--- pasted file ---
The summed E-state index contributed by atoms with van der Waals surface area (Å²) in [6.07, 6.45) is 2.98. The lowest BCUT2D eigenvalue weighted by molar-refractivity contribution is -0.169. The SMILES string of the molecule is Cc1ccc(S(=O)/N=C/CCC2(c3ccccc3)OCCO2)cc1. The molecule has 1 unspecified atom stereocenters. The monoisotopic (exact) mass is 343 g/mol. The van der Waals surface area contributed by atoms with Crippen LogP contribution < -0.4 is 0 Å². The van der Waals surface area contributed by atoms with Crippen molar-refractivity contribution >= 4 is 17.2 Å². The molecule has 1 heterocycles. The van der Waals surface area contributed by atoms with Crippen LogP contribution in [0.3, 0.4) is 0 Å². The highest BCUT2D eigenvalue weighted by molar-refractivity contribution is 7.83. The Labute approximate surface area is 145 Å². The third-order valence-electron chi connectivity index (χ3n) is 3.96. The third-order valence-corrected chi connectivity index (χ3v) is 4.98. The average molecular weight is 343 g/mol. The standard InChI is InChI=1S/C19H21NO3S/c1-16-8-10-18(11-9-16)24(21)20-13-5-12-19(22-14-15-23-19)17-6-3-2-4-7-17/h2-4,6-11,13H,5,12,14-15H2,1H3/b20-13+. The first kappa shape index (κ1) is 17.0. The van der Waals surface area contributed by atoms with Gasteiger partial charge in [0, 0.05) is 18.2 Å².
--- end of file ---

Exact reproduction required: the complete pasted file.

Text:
The summed E-state index contributed by atoms with van der Waals surface area (Å²) in [6.07, 6.45) is 2.98. The lowest BCUT2D eigenvalue weighted by molar-refractivity contribution is -0.169. The SMILES string of the molecule is Cc1ccc(S(=O)/N=C/CCC2(c3ccccc3)OCCO2)cc1. The molecule has 1 unspecified atom stereocenters. The monoisotopic (exact) mass is 343 g/mol. The van der Waals surface area contributed by atoms with Crippen LogP contribution < -0.4 is 0 Å². The van der Waals surface area contributed by atoms with Crippen molar-refractivity contribution >= 4 is 17.2 Å². The molecule has 1 heterocycles. The van der Waals surface area contributed by atoms with Crippen LogP contribution in [0.3, 0.4) is 0 Å². The highest BCUT2D eigenvalue weighted by molar-refractivity contribution is 7.83. The Labute approximate surface area is 145 Å². The third-order valence-electron chi connectivity index (χ3n) is 3.96. The third-order valence-corrected chi connectivity index (χ3v) is 4.98. The average molecular weight is 343 g/mol. The standard InChI is InChI=1S/C19H21NO3S/c1-16-8-10-18(11-9-16)24(21)20-13-5-12-19(22-14-15-23-19)17-6-3-2-4-7-17/h2-4,6-11,13H,5,12,14-15H2,1H3/b20-13+. The first kappa shape index (κ1) is 17.0. The van der Waals surface area contributed by atoms with Gasteiger partial charge in [0, 0.05) is 18.2 Å².